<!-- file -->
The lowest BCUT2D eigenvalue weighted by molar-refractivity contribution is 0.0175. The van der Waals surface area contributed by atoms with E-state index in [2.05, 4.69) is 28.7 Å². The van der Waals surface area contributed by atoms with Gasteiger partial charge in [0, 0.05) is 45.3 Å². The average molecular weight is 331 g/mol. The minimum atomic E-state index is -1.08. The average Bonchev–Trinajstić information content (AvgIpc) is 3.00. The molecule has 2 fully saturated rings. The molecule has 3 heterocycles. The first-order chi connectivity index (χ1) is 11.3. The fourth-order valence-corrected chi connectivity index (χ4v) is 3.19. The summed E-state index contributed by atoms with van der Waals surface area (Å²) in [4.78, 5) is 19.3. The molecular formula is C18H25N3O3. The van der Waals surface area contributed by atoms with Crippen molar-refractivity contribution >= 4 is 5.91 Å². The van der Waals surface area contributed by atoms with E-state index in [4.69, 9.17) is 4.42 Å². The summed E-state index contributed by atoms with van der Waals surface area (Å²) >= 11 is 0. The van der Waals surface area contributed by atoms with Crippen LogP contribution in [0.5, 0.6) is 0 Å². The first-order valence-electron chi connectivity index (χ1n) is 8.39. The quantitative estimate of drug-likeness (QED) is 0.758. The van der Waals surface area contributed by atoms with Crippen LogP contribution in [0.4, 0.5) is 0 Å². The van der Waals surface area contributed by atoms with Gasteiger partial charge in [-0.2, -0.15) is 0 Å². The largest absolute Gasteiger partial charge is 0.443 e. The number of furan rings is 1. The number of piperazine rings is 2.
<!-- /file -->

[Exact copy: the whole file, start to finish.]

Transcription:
The lowest BCUT2D eigenvalue weighted by molar-refractivity contribution is 0.0175. The van der Waals surface area contributed by atoms with E-state index in [2.05, 4.69) is 28.7 Å². The van der Waals surface area contributed by atoms with Gasteiger partial charge in [0, 0.05) is 45.3 Å². The average molecular weight is 331 g/mol. The minimum atomic E-state index is -1.08. The average Bonchev–Trinajstić information content (AvgIpc) is 3.00. The molecule has 2 fully saturated rings. The molecule has 3 heterocycles. The first-order chi connectivity index (χ1) is 11.3. The fourth-order valence-corrected chi connectivity index (χ4v) is 3.19. The summed E-state index contributed by atoms with van der Waals surface area (Å²) in [4.78, 5) is 19.3. The molecular formula is C18H25N3O3. The van der Waals surface area contributed by atoms with Crippen molar-refractivity contribution >= 4 is 5.91 Å². The van der Waals surface area contributed by atoms with E-state index in [4.69, 9.17) is 4.42 Å². The summed E-state index contributed by atoms with van der Waals surface area (Å²) >= 11 is 0. The van der Waals surface area contributed by atoms with Crippen LogP contribution in [0.5, 0.6) is 0 Å². The first-order valence-electron chi connectivity index (χ1n) is 8.39. The quantitative estimate of drug-likeness (QED) is 0.758. The van der Waals surface area contributed by atoms with Crippen LogP contribution in [0.4, 0.5) is 0 Å². The van der Waals surface area contributed by atoms with Gasteiger partial charge in [-0.2, -0.15) is 0 Å². The largest absolute Gasteiger partial charge is 0.443 e. The number of furan rings is 1. The number of piperazine rings is 2.